The US holidays and other matters have kept me out of the lab for the last few weeks, but I think I now am able to focus a bit more time on the project.
At Theremino's suggestion I looked in depth at their circuits and did a few simulations with their LTSpice models. I am deeply thankful for their open source attitude and hope my stuff will be helpful to others.
For a simple gamma counter it appears that a standard Schmitt trigger approach will give the pulse detection and duration data that would be needed for that. The peak detector required for realistic energy calculations is a bit more troublesome for me. It looks like the video industry has pushed technology and costs down to a point where a high speed peak detector is feasible. If the pulses were captured/recorded in an analog form it would be possible to do this in post processing. However, to digitize it things get more complicated. A standard 44KHz audio capture would likely be too slow to prevent aliasing. The random, non-repeating nature of the pulses prevents a "stacking" approach.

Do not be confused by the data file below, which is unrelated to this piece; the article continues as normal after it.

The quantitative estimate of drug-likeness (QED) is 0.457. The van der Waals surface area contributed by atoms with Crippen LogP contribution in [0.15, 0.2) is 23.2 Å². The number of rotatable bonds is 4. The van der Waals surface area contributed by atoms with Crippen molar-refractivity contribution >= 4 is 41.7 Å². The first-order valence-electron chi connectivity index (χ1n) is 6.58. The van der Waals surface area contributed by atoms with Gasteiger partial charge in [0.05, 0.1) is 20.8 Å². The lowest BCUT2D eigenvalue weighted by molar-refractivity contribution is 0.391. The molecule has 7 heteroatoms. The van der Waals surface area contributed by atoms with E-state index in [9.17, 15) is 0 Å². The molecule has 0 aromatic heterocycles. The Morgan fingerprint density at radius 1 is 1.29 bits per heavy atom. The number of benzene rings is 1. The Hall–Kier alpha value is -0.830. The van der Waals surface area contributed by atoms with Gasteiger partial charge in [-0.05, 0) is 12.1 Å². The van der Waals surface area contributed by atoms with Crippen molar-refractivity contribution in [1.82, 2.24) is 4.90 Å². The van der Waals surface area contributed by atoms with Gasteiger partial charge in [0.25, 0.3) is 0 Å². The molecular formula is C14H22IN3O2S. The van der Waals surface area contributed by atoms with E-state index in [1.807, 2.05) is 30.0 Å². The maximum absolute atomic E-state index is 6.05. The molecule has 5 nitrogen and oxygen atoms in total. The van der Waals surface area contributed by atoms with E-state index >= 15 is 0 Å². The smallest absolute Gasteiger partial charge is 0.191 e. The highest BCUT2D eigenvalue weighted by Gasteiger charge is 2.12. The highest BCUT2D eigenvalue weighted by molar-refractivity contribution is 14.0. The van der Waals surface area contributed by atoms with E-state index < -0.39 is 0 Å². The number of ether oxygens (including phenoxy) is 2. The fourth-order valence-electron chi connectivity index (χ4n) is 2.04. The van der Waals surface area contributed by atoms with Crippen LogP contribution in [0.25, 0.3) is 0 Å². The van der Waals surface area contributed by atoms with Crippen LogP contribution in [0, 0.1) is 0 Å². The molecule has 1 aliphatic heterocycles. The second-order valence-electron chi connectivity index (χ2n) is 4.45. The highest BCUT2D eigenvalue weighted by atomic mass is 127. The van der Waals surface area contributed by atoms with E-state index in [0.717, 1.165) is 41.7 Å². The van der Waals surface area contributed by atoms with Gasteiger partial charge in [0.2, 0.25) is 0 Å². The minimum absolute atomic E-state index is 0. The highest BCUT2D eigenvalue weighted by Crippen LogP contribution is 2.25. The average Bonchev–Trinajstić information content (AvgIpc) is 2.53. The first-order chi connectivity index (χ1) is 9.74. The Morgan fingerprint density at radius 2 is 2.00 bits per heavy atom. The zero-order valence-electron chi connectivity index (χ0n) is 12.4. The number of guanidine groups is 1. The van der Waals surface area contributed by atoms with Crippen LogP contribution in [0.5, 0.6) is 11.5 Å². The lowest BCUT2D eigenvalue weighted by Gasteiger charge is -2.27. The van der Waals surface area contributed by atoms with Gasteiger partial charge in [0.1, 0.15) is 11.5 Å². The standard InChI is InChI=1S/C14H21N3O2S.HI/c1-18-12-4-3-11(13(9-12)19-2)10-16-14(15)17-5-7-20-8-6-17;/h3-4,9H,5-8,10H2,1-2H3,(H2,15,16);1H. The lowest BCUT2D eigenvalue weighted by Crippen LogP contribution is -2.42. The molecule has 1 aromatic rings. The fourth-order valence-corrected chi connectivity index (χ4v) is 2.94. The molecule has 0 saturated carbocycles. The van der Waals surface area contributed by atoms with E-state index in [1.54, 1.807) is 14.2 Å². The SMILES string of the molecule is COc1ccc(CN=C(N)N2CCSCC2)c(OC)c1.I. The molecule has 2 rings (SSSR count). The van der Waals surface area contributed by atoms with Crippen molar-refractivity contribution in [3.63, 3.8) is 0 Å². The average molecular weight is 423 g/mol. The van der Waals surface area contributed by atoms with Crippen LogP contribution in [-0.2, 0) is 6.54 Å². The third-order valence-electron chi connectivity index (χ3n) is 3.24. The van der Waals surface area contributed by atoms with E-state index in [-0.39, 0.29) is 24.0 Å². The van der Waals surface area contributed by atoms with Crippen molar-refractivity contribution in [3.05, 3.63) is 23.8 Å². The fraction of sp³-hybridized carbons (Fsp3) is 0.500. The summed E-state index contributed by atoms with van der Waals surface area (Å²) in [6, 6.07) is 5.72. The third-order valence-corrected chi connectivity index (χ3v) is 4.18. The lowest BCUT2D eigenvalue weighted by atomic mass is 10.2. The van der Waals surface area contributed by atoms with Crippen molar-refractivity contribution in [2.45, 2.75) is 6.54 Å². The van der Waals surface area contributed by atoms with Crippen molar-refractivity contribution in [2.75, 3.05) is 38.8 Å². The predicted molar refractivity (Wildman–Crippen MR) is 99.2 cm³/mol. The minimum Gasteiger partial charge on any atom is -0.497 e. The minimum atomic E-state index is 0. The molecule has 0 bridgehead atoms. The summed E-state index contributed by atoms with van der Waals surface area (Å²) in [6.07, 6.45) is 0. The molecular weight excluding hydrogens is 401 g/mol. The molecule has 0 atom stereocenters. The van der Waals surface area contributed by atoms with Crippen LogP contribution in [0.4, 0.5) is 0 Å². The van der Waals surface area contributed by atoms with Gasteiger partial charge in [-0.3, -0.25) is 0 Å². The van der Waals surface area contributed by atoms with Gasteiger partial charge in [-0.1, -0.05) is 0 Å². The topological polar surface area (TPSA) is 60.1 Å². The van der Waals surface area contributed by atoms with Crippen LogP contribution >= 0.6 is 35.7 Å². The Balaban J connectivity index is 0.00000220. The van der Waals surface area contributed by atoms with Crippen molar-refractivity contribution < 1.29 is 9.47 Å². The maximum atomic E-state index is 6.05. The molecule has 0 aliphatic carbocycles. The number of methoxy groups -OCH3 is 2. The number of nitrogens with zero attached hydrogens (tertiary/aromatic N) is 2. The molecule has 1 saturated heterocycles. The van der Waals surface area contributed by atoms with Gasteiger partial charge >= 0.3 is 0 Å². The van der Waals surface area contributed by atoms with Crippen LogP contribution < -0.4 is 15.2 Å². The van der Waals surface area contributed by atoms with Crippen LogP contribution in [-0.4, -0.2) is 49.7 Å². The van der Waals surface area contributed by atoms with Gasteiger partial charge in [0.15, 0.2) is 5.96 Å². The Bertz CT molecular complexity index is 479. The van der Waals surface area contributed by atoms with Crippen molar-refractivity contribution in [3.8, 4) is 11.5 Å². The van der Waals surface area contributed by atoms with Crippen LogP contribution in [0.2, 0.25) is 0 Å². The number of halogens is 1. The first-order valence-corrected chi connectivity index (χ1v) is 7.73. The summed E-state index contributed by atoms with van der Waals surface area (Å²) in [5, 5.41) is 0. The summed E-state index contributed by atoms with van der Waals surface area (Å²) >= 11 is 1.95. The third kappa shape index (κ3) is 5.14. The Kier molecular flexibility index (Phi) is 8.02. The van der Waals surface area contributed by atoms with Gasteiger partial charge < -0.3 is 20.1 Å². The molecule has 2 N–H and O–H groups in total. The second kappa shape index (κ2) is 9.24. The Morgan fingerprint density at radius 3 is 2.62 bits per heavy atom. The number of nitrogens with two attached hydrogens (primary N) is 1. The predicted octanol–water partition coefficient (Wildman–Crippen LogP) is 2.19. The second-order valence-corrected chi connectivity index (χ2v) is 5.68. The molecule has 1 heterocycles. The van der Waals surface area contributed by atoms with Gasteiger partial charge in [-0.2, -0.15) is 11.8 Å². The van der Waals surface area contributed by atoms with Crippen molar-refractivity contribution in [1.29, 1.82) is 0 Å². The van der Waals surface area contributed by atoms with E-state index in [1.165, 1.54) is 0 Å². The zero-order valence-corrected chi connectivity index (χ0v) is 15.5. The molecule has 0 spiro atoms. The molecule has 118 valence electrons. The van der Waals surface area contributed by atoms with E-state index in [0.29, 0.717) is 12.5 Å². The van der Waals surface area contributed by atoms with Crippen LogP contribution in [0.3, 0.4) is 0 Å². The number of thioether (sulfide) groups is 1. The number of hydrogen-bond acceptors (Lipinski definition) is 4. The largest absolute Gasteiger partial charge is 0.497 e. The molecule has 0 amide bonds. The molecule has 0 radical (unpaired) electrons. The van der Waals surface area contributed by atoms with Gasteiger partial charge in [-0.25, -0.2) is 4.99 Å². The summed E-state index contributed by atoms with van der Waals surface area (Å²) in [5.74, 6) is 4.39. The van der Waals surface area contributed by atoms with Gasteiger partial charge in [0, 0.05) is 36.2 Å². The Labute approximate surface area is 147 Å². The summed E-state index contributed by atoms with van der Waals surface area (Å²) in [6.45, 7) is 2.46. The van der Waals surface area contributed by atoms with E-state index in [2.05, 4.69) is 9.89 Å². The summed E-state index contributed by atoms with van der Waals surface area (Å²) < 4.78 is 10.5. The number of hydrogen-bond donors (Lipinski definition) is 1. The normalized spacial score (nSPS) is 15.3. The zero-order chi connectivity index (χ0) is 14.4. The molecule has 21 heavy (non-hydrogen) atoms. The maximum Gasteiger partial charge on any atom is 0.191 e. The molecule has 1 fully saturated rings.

One way I have looked at, which seems overly complicated to me, would be to have a very high speed A/D converter that is triggered by the Schmitt trigger in a one-shot manner. Since the pulses are very short (nanoseconds) the A/D converter would need to be able to capture at several hundred Megahertz. Both TI and Maxim make a 250MHz sampling unit that would work for about $25. For a 200 nS pulse that would allow about 50 samples to be acquired from the pulse.
But most of the lab devices I have read about are using some form of Pulse Height Detector (PHD) rather than sampling the entire pulse. I have tried a few designs for a PHD but my simulations are not working reliably.